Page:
Namibia itself has a public and a private health care sector. When requesting medical attention especially from a private hospital make sure you have you’re insurance number on hand and enough reserved funds to pay the amount in advance. Especially in Windhoek, medical service is excellent and you find three privately run hospitals with fully equipped intensive care units. Also in Swakopmund and Walvis Bay you will find hospitals with an excellent reputation.

If you are far away from any big city, medical service is not always immediately available or some hours away. Even rescue hoist scrapers and planes need some time and are not able to land everywhere. Usually you need to prove an sufficient credit limit or you’re health insurance needs to accept the payment in advance, otherwise you wont get that kind of service. 

That’s also nothing what should scare you, its just necessary to keep in mind when travelling with pre-existing diseases should be planned in advance and to be careful while traveling. 


There are no vaccinations explicit required when travelling from Europe to Namibia. Only if you enter Namibia from a yellow-fever region, you have to prove a yellow-fever vaccination.

The tropical insitute recommends the following besides the standard-vaccinations:

Tetanus, Polio, Diphterie – Hepatitis A – Masern (MMR) 

For longtime stays also Hepatits B is recommended. 

Please ask your medical practitioner or directly at the tropical institute for further information & actualised recommendations WEBSEITE


Malaria is generally not a big problem in Namibia. This though depends on the area and season of travelling – we recommend to consult your medical practitioner for personal advice.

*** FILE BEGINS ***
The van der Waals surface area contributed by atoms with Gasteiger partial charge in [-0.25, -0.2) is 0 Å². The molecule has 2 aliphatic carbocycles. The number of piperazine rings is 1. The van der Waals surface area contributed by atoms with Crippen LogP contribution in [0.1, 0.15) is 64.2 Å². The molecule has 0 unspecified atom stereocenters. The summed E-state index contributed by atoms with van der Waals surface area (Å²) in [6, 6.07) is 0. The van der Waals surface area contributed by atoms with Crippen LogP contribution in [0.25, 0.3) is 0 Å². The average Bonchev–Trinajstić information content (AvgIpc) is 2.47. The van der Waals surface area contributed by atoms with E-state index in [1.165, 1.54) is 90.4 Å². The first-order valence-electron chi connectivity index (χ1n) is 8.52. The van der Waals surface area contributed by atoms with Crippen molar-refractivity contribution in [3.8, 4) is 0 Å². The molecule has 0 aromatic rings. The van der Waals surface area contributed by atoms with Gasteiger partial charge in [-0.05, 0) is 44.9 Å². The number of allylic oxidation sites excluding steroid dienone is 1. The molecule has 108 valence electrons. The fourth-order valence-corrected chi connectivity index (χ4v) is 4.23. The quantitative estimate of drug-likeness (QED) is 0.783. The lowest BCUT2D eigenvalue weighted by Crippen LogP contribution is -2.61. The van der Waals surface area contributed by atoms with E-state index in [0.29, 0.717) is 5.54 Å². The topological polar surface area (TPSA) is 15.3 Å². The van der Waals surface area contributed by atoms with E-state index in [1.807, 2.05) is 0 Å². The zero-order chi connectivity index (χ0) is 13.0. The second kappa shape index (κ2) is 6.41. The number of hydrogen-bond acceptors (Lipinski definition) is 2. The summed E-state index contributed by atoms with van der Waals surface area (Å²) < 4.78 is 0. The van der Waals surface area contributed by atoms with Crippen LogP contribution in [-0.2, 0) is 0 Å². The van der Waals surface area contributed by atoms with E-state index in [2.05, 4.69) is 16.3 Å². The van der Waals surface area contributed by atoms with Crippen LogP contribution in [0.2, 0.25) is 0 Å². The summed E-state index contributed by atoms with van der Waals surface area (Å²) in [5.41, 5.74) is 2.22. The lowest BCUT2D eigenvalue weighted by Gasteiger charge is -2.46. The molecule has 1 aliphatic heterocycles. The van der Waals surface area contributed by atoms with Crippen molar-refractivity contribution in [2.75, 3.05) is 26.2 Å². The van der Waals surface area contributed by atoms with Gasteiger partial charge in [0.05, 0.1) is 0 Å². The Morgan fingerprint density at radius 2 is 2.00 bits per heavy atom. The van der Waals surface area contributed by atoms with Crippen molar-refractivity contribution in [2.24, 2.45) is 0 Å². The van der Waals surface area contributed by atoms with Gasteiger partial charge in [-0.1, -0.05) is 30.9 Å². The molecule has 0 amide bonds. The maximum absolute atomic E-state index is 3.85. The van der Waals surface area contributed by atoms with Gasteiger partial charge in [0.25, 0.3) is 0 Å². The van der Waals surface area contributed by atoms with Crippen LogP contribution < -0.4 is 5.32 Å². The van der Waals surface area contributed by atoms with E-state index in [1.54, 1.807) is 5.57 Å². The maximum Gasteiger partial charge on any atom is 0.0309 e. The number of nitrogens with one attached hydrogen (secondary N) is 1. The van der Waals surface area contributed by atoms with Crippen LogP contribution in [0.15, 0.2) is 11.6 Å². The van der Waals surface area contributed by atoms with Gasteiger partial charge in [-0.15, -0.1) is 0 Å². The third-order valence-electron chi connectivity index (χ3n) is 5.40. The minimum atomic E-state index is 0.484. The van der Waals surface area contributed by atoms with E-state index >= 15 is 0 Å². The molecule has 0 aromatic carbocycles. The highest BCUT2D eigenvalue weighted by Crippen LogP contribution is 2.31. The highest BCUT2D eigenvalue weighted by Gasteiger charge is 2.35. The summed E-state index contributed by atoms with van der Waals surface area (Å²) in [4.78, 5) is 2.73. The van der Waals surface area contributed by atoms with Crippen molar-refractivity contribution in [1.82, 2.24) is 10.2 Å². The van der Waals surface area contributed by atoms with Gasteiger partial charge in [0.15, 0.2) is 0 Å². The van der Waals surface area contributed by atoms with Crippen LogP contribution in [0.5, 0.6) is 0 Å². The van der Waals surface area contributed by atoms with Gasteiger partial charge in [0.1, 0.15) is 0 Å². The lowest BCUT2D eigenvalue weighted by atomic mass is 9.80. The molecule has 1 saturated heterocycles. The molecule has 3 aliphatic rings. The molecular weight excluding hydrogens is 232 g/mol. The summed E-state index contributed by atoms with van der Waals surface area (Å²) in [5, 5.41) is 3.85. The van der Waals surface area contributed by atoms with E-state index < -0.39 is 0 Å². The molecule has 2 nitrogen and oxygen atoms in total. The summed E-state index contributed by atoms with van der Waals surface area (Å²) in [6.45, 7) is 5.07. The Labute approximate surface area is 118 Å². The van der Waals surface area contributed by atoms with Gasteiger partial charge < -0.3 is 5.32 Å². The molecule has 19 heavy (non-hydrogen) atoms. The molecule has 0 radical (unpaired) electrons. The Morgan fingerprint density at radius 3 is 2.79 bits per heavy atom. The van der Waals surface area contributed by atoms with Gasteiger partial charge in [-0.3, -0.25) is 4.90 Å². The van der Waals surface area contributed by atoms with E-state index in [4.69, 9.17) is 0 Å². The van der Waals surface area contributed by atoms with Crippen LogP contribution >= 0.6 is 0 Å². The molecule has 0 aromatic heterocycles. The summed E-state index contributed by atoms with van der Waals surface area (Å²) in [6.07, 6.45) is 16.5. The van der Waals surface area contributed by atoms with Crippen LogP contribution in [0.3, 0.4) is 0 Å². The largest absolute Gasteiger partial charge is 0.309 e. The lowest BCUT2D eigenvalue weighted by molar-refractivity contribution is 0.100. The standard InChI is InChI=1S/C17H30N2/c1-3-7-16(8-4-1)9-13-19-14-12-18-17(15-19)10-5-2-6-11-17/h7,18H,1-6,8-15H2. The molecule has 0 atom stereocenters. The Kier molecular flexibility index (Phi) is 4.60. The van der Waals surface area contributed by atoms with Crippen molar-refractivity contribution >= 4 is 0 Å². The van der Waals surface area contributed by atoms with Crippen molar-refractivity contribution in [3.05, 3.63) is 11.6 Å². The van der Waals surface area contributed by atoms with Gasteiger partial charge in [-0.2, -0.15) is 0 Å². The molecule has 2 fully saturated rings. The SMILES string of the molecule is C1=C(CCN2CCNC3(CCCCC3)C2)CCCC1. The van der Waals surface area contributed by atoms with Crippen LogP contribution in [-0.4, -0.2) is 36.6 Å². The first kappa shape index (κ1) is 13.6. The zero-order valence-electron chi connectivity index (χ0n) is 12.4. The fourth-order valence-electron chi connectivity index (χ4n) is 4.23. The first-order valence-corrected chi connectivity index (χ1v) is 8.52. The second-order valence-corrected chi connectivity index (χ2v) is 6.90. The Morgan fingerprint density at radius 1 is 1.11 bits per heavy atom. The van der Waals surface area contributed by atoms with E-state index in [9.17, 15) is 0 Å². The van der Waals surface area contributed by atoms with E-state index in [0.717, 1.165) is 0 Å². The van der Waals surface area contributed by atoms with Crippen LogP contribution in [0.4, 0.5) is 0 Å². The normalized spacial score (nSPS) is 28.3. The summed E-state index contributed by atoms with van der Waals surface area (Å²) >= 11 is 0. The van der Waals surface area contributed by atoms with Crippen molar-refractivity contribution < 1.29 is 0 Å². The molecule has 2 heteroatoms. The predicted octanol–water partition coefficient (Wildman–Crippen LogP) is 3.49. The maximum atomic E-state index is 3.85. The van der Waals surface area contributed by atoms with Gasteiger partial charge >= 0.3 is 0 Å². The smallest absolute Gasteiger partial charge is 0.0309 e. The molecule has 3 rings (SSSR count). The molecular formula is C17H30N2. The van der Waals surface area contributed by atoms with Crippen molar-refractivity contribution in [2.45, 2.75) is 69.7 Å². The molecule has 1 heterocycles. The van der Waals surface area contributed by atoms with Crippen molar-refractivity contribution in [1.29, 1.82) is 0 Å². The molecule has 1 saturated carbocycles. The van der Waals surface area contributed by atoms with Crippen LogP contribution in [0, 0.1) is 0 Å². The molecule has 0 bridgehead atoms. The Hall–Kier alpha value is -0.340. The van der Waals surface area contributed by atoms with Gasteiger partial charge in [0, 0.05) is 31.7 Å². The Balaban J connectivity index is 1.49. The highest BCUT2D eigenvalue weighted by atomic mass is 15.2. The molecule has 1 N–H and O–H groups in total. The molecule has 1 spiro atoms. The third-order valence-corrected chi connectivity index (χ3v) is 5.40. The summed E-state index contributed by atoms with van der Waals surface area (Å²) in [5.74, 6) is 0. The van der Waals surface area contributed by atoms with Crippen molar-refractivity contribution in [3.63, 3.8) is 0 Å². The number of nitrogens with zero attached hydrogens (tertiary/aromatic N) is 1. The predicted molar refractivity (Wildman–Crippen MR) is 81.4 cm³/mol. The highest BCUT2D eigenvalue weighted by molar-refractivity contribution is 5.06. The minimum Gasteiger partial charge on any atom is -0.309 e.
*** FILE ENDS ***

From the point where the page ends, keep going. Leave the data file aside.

There is a high risk of exposure in the northern parts of Namibia. The Etosha park is still a low-risk area whereas regions north of the park towards the Caprivi-Strip have a high-risk for Malaria especially during rainy season from November to May. Equally seen as high-risk Malaria areas are the regions of Botswana and the Victoria Falls.

The South of Namibia and the coastal regions are considered to be free of Malaria.

Weather you should take Malaria Prophylaxis like Malarone should be discussed with your doctor.

The best prophylaxis is still to avoid mosquito bites, therefore wear long-sleeved clothing especially at sunset and darn, sleep under mosquito nets and use anti-mosquito spays (buy them locally here, there are also natural sprays and lotions which are perfect for more sensitive skin and children).

Drinking water

Overall the drinking water quality is good in Namibia. While most urban areas are recycling  treated wastewater into water that is safe for human consumption, the rural areas have less access to drinking water. Lodges outside of town have their own borehole from which they extract safe drinking water, though it is to be noted that this water is mostly not treated so you may have to get used to the taste.

We would recommend not to drink water from the tap in cities including Windhoek, Swakopmund and Tsumeb where there have been problems with the tap water in the past. Personally, we prefer to buy bottled water when traveling in urban areas.

It is to be noted that generally the water may be different that you may be used to from other parts of the world so it may cause a bad stomach reaction.

Get more details around health risks in Namibia

You can find more information about health and safety on the NaTHNaC website where you can find very detailed information on any health risks associated with your travel to Namibia.

Currency and payments

The official currency in Namibia is the Namibian Dollar (N$) which is directly linked and equivalent to the South African Rand (ZAR). So don’t be surprised when the ATM at the airport delivers South African Rand (ZAR), you can pay with it everywhere in Namibia. Credit card payments are also widely accepted at businesses and facilities, however, due to problems with the mobile network in some areas we would recommend keeping some spare cash in case the card option fails.

You also might need cash for tips sometimes. It is to be noted that bank cheques were phased out and are no longer accepted as a method of payment in Namibia as of 2020. 

More useful information

Namibia entry requirements

Get familiar with all of the entry requirements to ensure that you have everything to enter without any complications.

When to visit Namibia

Make the most out of your holidays in Namibia by learning about the best time to travel to the country.